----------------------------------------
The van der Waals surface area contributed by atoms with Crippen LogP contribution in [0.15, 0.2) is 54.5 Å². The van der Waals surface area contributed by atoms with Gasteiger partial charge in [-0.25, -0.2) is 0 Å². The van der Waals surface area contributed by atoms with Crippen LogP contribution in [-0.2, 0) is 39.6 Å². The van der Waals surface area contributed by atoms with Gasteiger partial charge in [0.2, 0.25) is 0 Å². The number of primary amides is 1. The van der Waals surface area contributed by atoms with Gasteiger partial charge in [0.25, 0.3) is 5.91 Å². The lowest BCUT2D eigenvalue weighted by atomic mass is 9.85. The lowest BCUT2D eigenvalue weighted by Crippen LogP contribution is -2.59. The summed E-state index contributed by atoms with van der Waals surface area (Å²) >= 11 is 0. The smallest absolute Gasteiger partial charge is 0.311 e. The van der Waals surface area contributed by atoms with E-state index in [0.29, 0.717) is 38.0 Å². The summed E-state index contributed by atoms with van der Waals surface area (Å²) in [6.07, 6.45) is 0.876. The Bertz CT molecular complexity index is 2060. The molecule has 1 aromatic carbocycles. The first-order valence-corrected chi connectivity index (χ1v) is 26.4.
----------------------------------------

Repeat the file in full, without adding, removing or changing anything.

The van der Waals surface area contributed by atoms with Crippen LogP contribution in [0.15, 0.2) is 54.5 Å². The van der Waals surface area contributed by atoms with Gasteiger partial charge in [-0.25, -0.2) is 0 Å². The van der Waals surface area contributed by atoms with Crippen LogP contribution in [-0.2, 0) is 39.6 Å². The van der Waals surface area contributed by atoms with Gasteiger partial charge in [0.2, 0.25) is 0 Å². The number of primary amides is 1. The van der Waals surface area contributed by atoms with Gasteiger partial charge in [0.25, 0.3) is 5.91 Å². The lowest BCUT2D eigenvalue weighted by atomic mass is 9.85. The lowest BCUT2D eigenvalue weighted by Crippen LogP contribution is -2.59. The summed E-state index contributed by atoms with van der Waals surface area (Å²) >= 11 is 0. The smallest absolute Gasteiger partial charge is 0.311 e. The van der Waals surface area contributed by atoms with E-state index in [0.29, 0.717) is 38.0 Å². The summed E-state index contributed by atoms with van der Waals surface area (Å²) in [6.07, 6.45) is 0.876. The Bertz CT molecular complexity index is 2060. The molecule has 1 aromatic carbocycles. The first-order valence-corrected chi connectivity index (χ1v) is 26.4.